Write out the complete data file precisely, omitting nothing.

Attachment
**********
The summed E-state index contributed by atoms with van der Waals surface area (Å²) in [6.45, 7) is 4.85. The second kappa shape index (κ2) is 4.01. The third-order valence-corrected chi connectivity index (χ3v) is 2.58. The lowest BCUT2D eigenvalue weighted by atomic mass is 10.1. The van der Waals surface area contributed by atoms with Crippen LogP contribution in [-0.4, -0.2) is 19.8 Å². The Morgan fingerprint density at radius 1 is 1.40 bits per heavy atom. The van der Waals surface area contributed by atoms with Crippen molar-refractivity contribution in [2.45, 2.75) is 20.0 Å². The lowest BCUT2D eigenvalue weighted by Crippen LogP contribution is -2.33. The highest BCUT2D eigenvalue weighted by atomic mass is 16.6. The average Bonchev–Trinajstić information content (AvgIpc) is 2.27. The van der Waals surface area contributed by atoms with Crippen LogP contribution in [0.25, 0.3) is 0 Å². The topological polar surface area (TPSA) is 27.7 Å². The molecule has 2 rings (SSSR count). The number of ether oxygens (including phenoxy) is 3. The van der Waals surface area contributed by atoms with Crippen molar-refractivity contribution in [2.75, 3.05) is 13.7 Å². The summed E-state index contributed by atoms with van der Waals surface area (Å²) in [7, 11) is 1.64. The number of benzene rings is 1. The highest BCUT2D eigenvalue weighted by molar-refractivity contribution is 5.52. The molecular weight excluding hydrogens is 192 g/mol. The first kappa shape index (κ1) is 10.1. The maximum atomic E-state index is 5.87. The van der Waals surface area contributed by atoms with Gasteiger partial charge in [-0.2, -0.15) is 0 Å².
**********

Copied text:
The summed E-state index contributed by atoms with van der Waals surface area (Å²) in [6.45, 7) is 4.85. The second kappa shape index (κ2) is 4.01. The third-order valence-corrected chi connectivity index (χ3v) is 2.58. The lowest BCUT2D eigenvalue weighted by atomic mass is 10.1. The van der Waals surface area contributed by atoms with Crippen LogP contribution in [-0.4, -0.2) is 19.8 Å². The Morgan fingerprint density at radius 1 is 1.40 bits per heavy atom. The van der Waals surface area contributed by atoms with Crippen molar-refractivity contribution in [2.45, 2.75) is 20.0 Å². The lowest BCUT2D eigenvalue weighted by Crippen LogP contribution is -2.33. The highest BCUT2D eigenvalue weighted by atomic mass is 16.6. The average Bonchev–Trinajstić information content (AvgIpc) is 2.27. The van der Waals surface area contributed by atoms with Crippen LogP contribution in [0.25, 0.3) is 0 Å². The topological polar surface area (TPSA) is 27.7 Å². The molecule has 2 rings (SSSR count). The number of ether oxygens (including phenoxy) is 3. The van der Waals surface area contributed by atoms with Crippen molar-refractivity contribution in [2.75, 3.05) is 13.7 Å². The summed E-state index contributed by atoms with van der Waals surface area (Å²) in [7, 11) is 1.64. The number of benzene rings is 1. The highest BCUT2D eigenvalue weighted by molar-refractivity contribution is 5.52. The molecular weight excluding hydrogens is 192 g/mol. The first kappa shape index (κ1) is 10.1. The maximum atomic E-state index is 5.87. The van der Waals surface area contributed by atoms with Gasteiger partial charge in [-0.2, -0.15) is 0 Å².